BISC220/S12: Mod 3 Lab 9

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Lab 8: Cell Culture
Lab 10: Apoptosis - Protein 1
Lab 11: Apoptosis - Protein 2
Lab 12: Imaging Presentations
Media Recipes


Programmed cell death is a mechanism by which cells kill themselves in a regulated way. Studies in the nematode worm C. elegans (all you 219 students should have fond memories of this little worm!) led to the discovery of the first genes regulating programmed cell death. Scientists wondered where 131 cells present in the last larval stage went as they were not present in the adult. These investigations led to the 2002 Nobel Prize in Medicine—the first of 3 for C. elegans!

Apoptosis is also required in higher eukaryotes for proper development. Without programmed cell death we would all have webbed fingers and toes! Some people with a defect in this pathway still do! Apoptosis also regulates some aspects of metamorphosis. We are all familiar with the tadpole "losing" its tail to change into a frog.

Apoptosis occurs in our bodies every day. The reason our tissues and organs do not grow out of control is the delicate balance between apoptosis and cell division. When one or both of these processes are not under tight control cancer can develop.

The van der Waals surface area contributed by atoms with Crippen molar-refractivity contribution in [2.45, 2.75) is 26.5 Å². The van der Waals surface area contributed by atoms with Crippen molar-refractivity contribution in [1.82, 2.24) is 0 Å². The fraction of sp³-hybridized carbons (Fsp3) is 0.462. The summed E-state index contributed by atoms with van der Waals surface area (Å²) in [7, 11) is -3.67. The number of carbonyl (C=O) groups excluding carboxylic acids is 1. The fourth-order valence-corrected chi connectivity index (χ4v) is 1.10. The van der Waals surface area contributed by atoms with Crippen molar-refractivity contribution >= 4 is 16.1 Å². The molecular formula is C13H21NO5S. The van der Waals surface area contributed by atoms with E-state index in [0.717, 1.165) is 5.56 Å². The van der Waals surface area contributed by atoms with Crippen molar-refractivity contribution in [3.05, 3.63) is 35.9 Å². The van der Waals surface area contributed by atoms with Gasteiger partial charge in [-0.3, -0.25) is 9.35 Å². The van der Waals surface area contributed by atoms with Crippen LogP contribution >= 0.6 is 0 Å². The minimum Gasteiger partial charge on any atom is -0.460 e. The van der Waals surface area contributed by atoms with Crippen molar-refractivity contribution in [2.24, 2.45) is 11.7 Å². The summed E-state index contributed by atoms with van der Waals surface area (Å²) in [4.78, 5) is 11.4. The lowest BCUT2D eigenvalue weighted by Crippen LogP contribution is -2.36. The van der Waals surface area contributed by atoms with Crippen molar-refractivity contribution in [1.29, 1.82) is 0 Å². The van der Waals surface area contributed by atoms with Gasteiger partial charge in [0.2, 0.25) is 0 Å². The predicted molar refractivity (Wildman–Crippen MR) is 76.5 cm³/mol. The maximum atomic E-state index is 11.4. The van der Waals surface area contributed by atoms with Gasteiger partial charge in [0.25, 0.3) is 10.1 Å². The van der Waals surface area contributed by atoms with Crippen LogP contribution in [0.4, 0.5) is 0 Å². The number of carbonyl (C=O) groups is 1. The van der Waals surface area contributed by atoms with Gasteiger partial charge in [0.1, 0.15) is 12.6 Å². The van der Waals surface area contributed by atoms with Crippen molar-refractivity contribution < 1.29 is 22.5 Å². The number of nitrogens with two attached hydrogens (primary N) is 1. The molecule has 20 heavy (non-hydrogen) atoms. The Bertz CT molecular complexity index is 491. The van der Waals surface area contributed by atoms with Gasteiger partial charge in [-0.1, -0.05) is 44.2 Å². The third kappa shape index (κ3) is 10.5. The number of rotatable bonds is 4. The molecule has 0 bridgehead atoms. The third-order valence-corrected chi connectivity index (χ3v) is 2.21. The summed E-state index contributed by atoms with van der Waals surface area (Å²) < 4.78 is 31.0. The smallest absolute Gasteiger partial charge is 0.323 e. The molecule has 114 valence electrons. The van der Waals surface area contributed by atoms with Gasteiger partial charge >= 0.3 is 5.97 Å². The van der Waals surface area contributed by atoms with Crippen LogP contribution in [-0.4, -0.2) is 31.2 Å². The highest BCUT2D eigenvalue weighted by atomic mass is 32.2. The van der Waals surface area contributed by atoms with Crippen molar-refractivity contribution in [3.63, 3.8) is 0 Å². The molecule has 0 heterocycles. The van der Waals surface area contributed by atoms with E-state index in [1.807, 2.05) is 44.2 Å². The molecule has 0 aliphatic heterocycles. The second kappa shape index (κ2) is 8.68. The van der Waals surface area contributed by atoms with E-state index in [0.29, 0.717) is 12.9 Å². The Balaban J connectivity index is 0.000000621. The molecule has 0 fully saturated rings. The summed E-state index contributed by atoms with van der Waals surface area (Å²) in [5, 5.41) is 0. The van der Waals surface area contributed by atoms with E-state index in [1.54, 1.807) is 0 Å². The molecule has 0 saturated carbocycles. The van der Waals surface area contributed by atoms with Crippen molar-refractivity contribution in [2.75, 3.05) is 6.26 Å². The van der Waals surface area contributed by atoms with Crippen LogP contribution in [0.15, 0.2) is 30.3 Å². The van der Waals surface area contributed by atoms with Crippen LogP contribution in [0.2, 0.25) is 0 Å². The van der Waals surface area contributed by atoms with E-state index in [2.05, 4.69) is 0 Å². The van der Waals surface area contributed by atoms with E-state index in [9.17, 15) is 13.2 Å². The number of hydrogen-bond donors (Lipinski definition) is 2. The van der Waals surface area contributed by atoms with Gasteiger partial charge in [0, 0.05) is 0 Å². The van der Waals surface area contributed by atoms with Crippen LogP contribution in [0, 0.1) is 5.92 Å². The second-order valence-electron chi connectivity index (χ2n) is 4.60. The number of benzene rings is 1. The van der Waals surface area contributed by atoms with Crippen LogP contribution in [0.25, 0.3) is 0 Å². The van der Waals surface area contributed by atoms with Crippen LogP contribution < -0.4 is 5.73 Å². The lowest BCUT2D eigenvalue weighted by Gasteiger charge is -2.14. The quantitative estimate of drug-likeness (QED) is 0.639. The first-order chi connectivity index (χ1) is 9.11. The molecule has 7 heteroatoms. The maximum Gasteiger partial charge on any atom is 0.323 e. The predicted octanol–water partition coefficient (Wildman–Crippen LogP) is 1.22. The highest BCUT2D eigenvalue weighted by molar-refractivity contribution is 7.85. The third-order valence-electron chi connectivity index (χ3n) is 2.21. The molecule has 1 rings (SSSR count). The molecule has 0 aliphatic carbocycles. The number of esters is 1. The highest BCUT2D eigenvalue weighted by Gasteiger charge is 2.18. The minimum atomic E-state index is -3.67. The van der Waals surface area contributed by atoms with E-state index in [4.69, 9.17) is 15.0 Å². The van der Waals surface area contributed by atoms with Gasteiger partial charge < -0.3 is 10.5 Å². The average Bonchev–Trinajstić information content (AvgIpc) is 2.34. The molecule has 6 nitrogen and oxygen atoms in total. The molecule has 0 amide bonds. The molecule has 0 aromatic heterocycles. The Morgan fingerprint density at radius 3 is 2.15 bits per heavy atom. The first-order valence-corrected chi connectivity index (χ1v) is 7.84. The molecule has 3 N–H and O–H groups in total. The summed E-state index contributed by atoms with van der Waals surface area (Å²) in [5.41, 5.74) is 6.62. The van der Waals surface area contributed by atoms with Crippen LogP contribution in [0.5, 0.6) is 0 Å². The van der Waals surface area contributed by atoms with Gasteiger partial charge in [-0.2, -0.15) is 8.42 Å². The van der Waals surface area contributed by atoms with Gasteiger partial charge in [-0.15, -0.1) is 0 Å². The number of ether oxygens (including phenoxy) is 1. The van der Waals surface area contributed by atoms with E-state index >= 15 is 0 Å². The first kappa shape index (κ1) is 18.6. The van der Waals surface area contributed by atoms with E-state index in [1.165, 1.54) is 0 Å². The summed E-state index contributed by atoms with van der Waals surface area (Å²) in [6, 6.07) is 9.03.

Apoptosis is the most common form of programmed cell death (PCD), a process by which a cell dies by undergoing a series of well studied morphological changes. The cells characteristically shrink, nuclear material condenses and fragments, the cytoskeleton collapses, and internal membranes disassemble. The cells also change shape, "blebbing" off membrane-bound parts. These cells are rapidly recognized by macrophages, engulfed and eliminated. As a result, this type of cell death does not elicit an inflammatory response. Another form of cell death called necrosis occurs as a result of cell trauma whereby cells burst and spill their contents out onto neighboring cells. This results in an inflammatory response that may be damaging to neighboring cells.